2. Incremental and Segmentation-Based Approaches in Solving eTSP

In the TSP terminology, the term incremental insertion heuristic refers to methods where the optimal tour is constructed by extension steps where in each step, the route is extended with a single node. The most widely known methods of this group are Nearest point insertion [29], Furthest point insertion [30] or Random point insertion [31]. Based on the literature, the Furthest point insertion provides the best tour length. In this case, the point x as the solution of
a r g m a x x   T { m i n i T ( d ( x i , x ) + d ( x i + 1 , x ) ) } ,
is selected to be inserted. In the formula, T denotes the current route and T″ is its complement. In our problem domain, this method is not suitable, as in every insertion cycle, the T″ set contains only one node, the rest nodes are not known yet. Similarly, the Nearest point insertion method selects the nearest node from the points not linked into the tour yet. Thus, only the Random insertion heuristic can be used for our problem domain.
Considering the approximation efficiency of the insertion algorithms, Rosenkrantz et al. [32] has been proven that every insertion algorithm provides an approximation threshold O(log(N)). The Furthest insertion method that performs better than the other method has a constant lower bound [33] of 2.43 for eTSP problems. Regarding the efficiency of the Random insertion algorithm, Azar has proven in Reference [31] that the worst case approximation factor can be given with
  Ω ( l o g ( l o g ( N ) l o g ( l o g ( l o g ( N ) ) ) )  
The shape of the worst case factor function is given in Figure 1.
As this theorem proves the Random insertion method provides in general about 15% weaker result than the Furthest insertion method. In the Random insertion approach, the position of the new node within the route is calculated with a local optimization step. One option is to minimize the tour length increase:
  m i n i T ( d ( x i , x ) + d ( x i + 1 , x ) )  
Another option is to connect the new node to the closest tour element:
  m i n i T ( d ( x i , x ) )  
and take the neighbour node with shortest distance as the second adjusted node.
One of the first publications on incremental tour generation [34] is made by T.M. Cronin in 1990. The algorithm ensures optimality as each city is inserted. The author has developed a dynamic programming algorithm which begins with a baseline tour consisting of the outer convex hull of cities and proceeds by adding a city at a time to the interior.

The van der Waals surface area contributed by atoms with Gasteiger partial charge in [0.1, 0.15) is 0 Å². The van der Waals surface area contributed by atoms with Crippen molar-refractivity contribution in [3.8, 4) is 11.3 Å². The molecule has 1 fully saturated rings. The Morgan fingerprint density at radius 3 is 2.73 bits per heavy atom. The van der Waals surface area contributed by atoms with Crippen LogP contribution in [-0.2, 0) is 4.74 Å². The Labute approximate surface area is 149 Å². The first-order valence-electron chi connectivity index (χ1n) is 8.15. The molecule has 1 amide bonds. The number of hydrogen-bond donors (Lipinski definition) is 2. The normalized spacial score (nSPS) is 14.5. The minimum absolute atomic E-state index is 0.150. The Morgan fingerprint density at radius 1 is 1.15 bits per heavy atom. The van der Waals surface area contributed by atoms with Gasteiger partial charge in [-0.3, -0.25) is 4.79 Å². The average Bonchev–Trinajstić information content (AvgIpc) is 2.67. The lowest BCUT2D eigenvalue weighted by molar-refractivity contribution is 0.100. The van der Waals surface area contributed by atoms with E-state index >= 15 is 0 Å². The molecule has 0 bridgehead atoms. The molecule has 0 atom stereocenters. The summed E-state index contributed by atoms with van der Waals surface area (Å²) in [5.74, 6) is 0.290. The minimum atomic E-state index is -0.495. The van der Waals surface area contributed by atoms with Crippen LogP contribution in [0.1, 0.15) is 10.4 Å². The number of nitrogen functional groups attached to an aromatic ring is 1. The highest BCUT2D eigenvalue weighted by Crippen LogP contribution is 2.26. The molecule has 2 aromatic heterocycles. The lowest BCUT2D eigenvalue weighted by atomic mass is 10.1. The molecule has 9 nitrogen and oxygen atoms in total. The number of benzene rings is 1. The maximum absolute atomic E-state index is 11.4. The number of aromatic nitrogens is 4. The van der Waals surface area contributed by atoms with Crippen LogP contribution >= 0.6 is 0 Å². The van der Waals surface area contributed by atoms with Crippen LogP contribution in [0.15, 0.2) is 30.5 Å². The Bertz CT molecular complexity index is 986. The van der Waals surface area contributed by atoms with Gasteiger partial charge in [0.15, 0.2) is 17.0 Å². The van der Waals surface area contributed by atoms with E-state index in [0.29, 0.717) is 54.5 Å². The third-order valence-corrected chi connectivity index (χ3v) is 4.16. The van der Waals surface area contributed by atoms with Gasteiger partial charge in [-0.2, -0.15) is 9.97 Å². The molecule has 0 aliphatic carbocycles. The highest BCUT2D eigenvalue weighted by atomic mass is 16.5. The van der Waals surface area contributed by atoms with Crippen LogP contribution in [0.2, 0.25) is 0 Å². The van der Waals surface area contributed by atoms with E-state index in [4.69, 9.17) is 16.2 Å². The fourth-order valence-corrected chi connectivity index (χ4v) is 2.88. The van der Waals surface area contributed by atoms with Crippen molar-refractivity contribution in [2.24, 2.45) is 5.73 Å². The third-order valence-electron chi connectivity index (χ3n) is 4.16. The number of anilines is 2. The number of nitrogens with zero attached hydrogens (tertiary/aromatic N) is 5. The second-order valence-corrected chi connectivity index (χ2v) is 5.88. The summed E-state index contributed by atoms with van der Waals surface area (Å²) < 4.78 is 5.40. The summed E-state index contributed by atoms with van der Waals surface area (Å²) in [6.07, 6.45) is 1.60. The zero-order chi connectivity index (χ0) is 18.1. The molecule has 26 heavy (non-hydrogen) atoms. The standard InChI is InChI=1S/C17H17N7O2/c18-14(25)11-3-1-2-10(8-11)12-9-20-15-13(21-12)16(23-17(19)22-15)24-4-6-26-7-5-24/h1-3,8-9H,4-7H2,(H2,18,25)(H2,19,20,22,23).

The proposed method is based on the following theoretical result: the shortest tour containing k cities is a quartic and hyperbolic function of the shortest tour containing (k − 1) cities. It can be proven that an optimal tour must preserve the order defined on the convex hull of nodes [35,36]. In this model, a perturbation is a sub-tour which leads into the interior of the hull through two adjacent hull vertices, to capture nodes which do not lie on the hull. Considering the insertion a new node into the tour, the tour is extended by inserting the new node between those two nodes for which the distance is smallest. The tests were executed on small examples containing only 127 nodes.
A generalization of the insertion method is presented in Reference [37] where during the insertion procedure the two neighbouring nodes of the new item are not necessarily consecutive.
As the practical experiences show [19] the most efficient methods use a mixed approach where a refinement phase is applied on the tour constructed initially. In our investigation, we focus on segment-level refinement optimization. The motivation on segmentation in eTSP is based on the experience that the optimal route usually connects near vertices in the plane. The segmentation generates a set of smaller optimization subproblems to be solved.
This TSP domain was introduced in 1975 by the research paper [38]. In CTSP (Clustered Traveling Salesman Problem), the salesman must not only visit each city once and only once but a subset (cluster) of these cities must be visited contiguously. The presented method first reduces the weights of every intra-cluster edges. Then, a standard branch and bound optimization is applied to the whole graph. The performed weight reduction ensures that the optimization algorithm will generate the required intra-cluster routes. Later, several new methods were proposed to solve the CTSP problem, like the Langrangian method using spanning tree constructions for the graph optimization [39].